Issue #1: Along the River Dordogne

“Sauntering along the course of the river Dordogne, I had left far behind me the mountains of Auvergne; but I occasionally stopped to observe the autumnal sunbeams playing round their distant peaks. I dwelt on the recollection of the wondrous scenes they exhibit, and marvelled that so few of our travellers had explored their secret charms.”

High-ways and By-ways: Or, Tales of the Road-side, Picked Up in the French Provinces, vol. I,  by Thomas Colley Grattan (1823)



In the Western imaginaire, Dordogne has never had the exotic or haunted reputation of Transylvania or Dartmoor. In spite of this, the rugged and Gothic-looking region of southwestern France (formerly a division of the ancient province of Périgord) does have its fair share of secrets. Legends abound; tales of enchanted swords, dragons, and heretical societies are distinct elements of Dordognais history. We’ll touch on these stories a little later. 

A ruin at the castle of Turenne in the Corrèze department. Photo © Godfrey’s Almanack.
The village of Beynac-et-Cazenac in the Dordogne department. Photo via Wikimedia Commons.

Truffles, also known as diamants de la cuisine (diamonds of cuisine) are arguably Dordogne’s most famous delicacy. Nineteenth-century celebrity chef Alexis Soyer claimed that they “enliven the mind, exhilarate the spirits, assist the digestion, and render the reasoning faculties more clear”. 


Alex Bénoit Soyer (1810-58)

The following recipes are from the The Royal Cookery Book by Jules Gouffé (1869):

1. Truffle Puree

  • Take 1/2 lb. of well-cleaned and peeled truffles; pound them in a mortar, with 1 oz. of butter; and press them through a hair sieve;
  • Reduce 3 gills of Espagnole Sauce, with 1 gill of Essence of Truffles; and add the puree to it.
  • Before serving, boil up the puree, and thicken it with 1 oz. of butter and 1 oz. of Chicken Glaze.

2. Soup of Truffle Puree a la Périgord

  • Prepare 2 gills of Truffle Puree to make a custard, as in the preceding recipe; when cold, cut it in dice; put them in a soup tureen, and pour over 3 quarts of thin Chicken Puree, with 1 gill of Almond Milk…and serve.


The city of Rocamadour in the Lot department. Photo via Wikimedia Commons.



As mentioned previously, Dordogne is not without its mysteries. Here’s a brief survey of the lore of the land:

The Sword of Durandal

  • Legend has it that the Excalibur-like sword of the Frankish knight Roland is hidden somewhere in the city of Rocamadour (pictured above). Rocamadour itself is a sight to behold; the lofty commune is built into the side of a gorge which overlooks the Alzou tributary. For centuries, it’s been a resting place for Christian pilgrims journeying on the Camino de Santiago. Over the years, a number of interesting miracles have been reported on-site—most of which have occurred in the vicinity of the Black Madonna statue in the Chapel of our Lady of Rocamadour. In the Middle Ages, members of an unholy sect called the Cathars were sent to Rocamadour’s sanctuaries to do penance.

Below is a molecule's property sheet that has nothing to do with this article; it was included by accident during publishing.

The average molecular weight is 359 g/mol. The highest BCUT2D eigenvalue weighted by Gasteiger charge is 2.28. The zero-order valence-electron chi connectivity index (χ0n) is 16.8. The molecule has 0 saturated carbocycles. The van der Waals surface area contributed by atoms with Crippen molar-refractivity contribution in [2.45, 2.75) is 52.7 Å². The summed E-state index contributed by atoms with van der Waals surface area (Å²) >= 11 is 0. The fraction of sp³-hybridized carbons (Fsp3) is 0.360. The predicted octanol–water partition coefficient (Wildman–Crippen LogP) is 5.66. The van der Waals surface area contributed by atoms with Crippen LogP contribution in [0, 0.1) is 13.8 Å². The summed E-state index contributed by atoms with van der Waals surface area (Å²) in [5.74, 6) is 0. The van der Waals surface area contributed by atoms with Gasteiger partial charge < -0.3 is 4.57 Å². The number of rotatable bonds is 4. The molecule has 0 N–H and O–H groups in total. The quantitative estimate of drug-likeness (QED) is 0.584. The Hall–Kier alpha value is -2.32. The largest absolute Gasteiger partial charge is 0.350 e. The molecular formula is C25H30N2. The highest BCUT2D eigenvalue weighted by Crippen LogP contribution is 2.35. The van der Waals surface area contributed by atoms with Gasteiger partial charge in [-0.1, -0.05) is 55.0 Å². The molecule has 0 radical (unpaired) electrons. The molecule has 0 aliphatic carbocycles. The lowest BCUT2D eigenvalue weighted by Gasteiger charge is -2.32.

Cathar Heretics

  • In France, the Cathars were religious devotees who practised a form of Gnostic revivalism. They shunned sex and meat, and also rejected the Catholic Church’s Trinitarianism (a belief in the Trinity). As a result of these views and others, the Cathar episcopacy was brutally persecuted and ultimately stripped from power during the twenty-year-long Albigensian Crusade (1209-29). Although most Cathars were based in Languedoc, smaller communities existed in certain areas of Périgord. For a time, a few of these renegade groups had the protection of “The Confederation of Rocamadour”, an association of local officials and noblemen.

A Freshwater Dragon

  • No regional folklore is ever complete without a dragon tale! Le Coulobre (or La Gratusse) is the name of the river dragon that reportedly haunts the waters of the River Dordogne near Lalinde. France’s La Montagne newspaper has likened it to the Loch Ness Monster. Like other cryptids, the legendary Coulobre seems to have acquired a significant following during the nineteenth-century, in the height of the Romanticism era. Today, sighting are few and far between. Local storytellers however, often revisit the tale of the dragon’s fierceness, and stress that the historical narratives were written to warn villagers about the dangers of the river’s currents.



See what Thinker’s Garden Fantasts are doing this month!






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1. David, Yveline. “La légende d’un dragon terrifiant plane toujours sur les bords de la Dordogne,” La Montagne, June 19, 2016.

2. Gouffé, Jules. The Royal Cookery Book. Trans. Alphonse Gouffé. London: 1869.

3. Grattan, Thomas. High-ways and By-ways: Or, Tales of the Road-side, Picked Up in the French Provinces by a Walking Gentleman. Vol 1. London: 1823.

4. Soyer, Alexis. The Modern Housewife: Or, Ménagère. Comprising Nearly One Thousand Receipts, for the Economic and Judicious Preparation of Every Meal of the Day. New York:  1850.

5. Taylor, Claire, Rist, Rebecca, and Catherine Léglu. The Cathars and the Albigensian Crusade: A Sourcebook, London: 2014.


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